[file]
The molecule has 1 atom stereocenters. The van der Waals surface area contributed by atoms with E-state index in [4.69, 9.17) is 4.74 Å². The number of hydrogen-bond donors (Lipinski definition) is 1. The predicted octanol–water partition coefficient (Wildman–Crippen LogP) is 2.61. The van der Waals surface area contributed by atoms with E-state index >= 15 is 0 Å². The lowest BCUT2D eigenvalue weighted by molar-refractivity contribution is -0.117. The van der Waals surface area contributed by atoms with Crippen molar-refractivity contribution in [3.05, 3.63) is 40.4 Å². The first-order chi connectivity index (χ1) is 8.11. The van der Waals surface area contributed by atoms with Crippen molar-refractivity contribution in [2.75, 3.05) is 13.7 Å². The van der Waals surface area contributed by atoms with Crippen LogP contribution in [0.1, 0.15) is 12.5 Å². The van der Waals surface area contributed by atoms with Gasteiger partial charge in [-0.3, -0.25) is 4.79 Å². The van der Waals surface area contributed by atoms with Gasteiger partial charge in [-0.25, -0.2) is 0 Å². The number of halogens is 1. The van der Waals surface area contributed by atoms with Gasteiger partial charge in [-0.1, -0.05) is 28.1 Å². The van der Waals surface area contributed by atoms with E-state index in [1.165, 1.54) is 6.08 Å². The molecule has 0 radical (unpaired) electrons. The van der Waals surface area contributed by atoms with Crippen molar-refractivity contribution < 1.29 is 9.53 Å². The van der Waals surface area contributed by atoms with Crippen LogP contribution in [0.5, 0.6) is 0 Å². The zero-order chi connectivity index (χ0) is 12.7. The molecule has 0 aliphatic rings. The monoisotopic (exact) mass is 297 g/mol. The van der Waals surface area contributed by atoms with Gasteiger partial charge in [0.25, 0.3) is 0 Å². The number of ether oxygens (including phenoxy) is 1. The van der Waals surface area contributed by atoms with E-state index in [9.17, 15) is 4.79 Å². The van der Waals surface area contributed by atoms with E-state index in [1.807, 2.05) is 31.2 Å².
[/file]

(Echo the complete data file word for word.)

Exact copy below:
The molecule has 1 atom stereocenters. The van der Waals surface area contributed by atoms with E-state index in [4.69, 9.17) is 4.74 Å². The number of hydrogen-bond donors (Lipinski definition) is 1. The predicted octanol–water partition coefficient (Wildman–Crippen LogP) is 2.61. The van der Waals surface area contributed by atoms with E-state index >= 15 is 0 Å². The lowest BCUT2D eigenvalue weighted by molar-refractivity contribution is -0.117. The van der Waals surface area contributed by atoms with Crippen molar-refractivity contribution in [3.05, 3.63) is 40.4 Å². The first-order chi connectivity index (χ1) is 8.11. The van der Waals surface area contributed by atoms with Crippen molar-refractivity contribution in [2.75, 3.05) is 13.7 Å². The van der Waals surface area contributed by atoms with Crippen LogP contribution in [0.1, 0.15) is 12.5 Å². The van der Waals surface area contributed by atoms with Gasteiger partial charge in [-0.3, -0.25) is 4.79 Å². The van der Waals surface area contributed by atoms with Gasteiger partial charge in [-0.25, -0.2) is 0 Å². The number of halogens is 1. The van der Waals surface area contributed by atoms with Gasteiger partial charge in [-0.1, -0.05) is 28.1 Å². The van der Waals surface area contributed by atoms with E-state index in [1.165, 1.54) is 6.08 Å². The molecule has 0 radical (unpaired) electrons. The van der Waals surface area contributed by atoms with Crippen molar-refractivity contribution < 1.29 is 9.53 Å². The van der Waals surface area contributed by atoms with Crippen LogP contribution in [0.5, 0.6) is 0 Å². The zero-order chi connectivity index (χ0) is 12.7. The molecule has 0 aliphatic rings. The monoisotopic (exact) mass is 297 g/mol. The van der Waals surface area contributed by atoms with Gasteiger partial charge in [0.25, 0.3) is 0 Å². The number of ether oxygens (including phenoxy) is 1. The van der Waals surface area contributed by atoms with E-state index in [9.17, 15) is 4.79 Å². The van der Waals surface area contributed by atoms with E-state index in [1.807, 2.05) is 31.2 Å².